She offered these tips for brands looking to engage with everyday influencers in a substantive way:

  1. Don’t go for the shortcut. Johnson said brands need to think more deeply about influence and really understand the customer journey and who are the passionate individuals consumers reach out to as they figure out what to buy.
  2. Don’t undervalue trust and transparency. Influencers want insider relationship with brand and failing to disclose those relationships hurts the credibility of both the influencer and the brand in the long run.
  3. Know the outcome you’re trying to measure. Just as there are key indications for measuring awareness, if you want to move deeper into the funnel consider how many buying conversations your program influenced and what were the implications for the point of sale.

Post first published on adweek.com

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Brands might be eyeing the online video space – and generally the need to go viral – but Dr Karen Nelson-Field from the Centre for Digital Video Intelligence at the University of South Australia says that viral is one of the “most grossly misused words” in marketing today.

Nelson-Field was speaking at a launch event for the release of Unruly’s shareability algorithm, Unruly ShareRank, and said that many marketers need to understand what the term ‘viral’ actually means.

“I believe that viral is perhaps one of the most grossly misused words in marketing today,” Nelson-Field said.

“The reality is most videos don’t go viral and the reason why most videos don’t go viral is because the share rate is a lot less than you think.”

Nelson-Field said her research uncovered that the share rate for videos is on average 24-to-one meaning that 24 people have to view a piece of content for a single share. She said this means the diffusion curve for sharing is negative, not positive.

She said the result is that the term ‘viral’ applies to any video that has received a greater number of shares expected given the number of view it achieves, rather than a view with loads of views.

“It completely kills the assumption that sharing is one to many, because it’s not akin to a biological epidemic,” Nelson-Field said.

“There is this assumption of going viral as a spread to many. But it’s not a biological disease where all of a sudden I sneeze on you and then 20 people are sick.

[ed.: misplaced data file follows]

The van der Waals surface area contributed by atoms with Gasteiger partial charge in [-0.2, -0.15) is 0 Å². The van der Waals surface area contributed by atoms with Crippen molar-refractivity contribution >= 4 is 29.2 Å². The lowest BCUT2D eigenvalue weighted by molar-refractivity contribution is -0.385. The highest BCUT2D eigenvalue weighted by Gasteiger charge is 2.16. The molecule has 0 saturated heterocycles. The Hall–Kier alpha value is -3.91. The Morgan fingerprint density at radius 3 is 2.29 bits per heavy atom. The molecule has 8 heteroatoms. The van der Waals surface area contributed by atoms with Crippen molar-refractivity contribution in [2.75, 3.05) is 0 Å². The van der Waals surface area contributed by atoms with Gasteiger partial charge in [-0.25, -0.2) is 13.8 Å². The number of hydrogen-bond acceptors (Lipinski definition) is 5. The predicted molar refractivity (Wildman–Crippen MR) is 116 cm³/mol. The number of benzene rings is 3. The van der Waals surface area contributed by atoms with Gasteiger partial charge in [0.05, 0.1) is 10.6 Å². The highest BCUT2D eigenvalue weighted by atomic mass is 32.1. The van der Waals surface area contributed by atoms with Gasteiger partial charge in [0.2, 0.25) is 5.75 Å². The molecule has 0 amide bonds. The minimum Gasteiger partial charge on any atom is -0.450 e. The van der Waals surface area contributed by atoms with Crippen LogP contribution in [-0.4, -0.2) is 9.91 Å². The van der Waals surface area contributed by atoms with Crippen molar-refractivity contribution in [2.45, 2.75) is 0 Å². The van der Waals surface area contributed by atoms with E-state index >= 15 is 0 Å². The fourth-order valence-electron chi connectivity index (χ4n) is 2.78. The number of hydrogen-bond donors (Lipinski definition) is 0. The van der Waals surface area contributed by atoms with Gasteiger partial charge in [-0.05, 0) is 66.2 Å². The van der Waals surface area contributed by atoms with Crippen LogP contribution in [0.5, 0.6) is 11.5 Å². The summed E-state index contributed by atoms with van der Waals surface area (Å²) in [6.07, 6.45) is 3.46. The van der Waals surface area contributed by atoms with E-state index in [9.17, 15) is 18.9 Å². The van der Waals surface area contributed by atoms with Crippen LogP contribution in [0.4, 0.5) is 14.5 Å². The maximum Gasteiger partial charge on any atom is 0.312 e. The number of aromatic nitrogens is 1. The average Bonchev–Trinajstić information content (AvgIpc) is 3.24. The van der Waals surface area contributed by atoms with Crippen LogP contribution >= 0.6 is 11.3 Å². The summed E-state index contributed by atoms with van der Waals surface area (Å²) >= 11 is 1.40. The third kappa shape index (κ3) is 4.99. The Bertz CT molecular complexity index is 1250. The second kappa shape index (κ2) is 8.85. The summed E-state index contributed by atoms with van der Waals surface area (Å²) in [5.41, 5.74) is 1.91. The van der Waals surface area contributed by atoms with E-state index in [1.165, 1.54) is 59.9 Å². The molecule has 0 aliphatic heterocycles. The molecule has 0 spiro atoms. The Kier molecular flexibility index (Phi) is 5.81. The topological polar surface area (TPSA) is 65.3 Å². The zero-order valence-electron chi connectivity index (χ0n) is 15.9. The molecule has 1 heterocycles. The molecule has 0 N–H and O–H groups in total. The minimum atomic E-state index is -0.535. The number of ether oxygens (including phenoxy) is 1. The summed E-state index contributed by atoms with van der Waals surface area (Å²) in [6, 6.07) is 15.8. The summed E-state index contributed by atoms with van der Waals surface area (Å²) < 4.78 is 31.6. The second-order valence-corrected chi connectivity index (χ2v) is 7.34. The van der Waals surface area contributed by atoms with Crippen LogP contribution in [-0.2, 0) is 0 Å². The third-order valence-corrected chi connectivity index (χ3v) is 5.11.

“When your radio is less than one-to-one, the reality is that the diffusion curve is negative not positive.”

Nelson-Field said this means that distribution plays a bigger role in vdieo success than creative does.

“The distribution element has a much bigger role to play in how far it goes and it’s quite simple. If you start with a small viewing base it will also decay small. So if you’ve got 100 people and its 24-to-one your burnout is going to happen fairly quickly, but if you start with a thousand people, even if the ratio is the same, you’ll still gain more shares.

Nelson-Field said creative also plays a role in the impact of a video. She said creative that is highly emotional tends to see a higher share rate than other types of content, with positive content only skewing slightly higher than negative content.

In addition, the research found that using a type of talent – cats, babies, cute dogs – did not impact the shareablity of the creative.

“But again in the overall variation of sharing it still plays a smaller role than the distribution,” Nelson-Field said.

“I talk about it in this context that distribution is king and content is queen.”

Nelson-Field was recently announced as the head of the new Centre for Digital Video Intelligence unit, part of the University of South Australia, and previously worked within the uni’s Ehrenberg-Bass Institute.
Original Article: adnews.com.au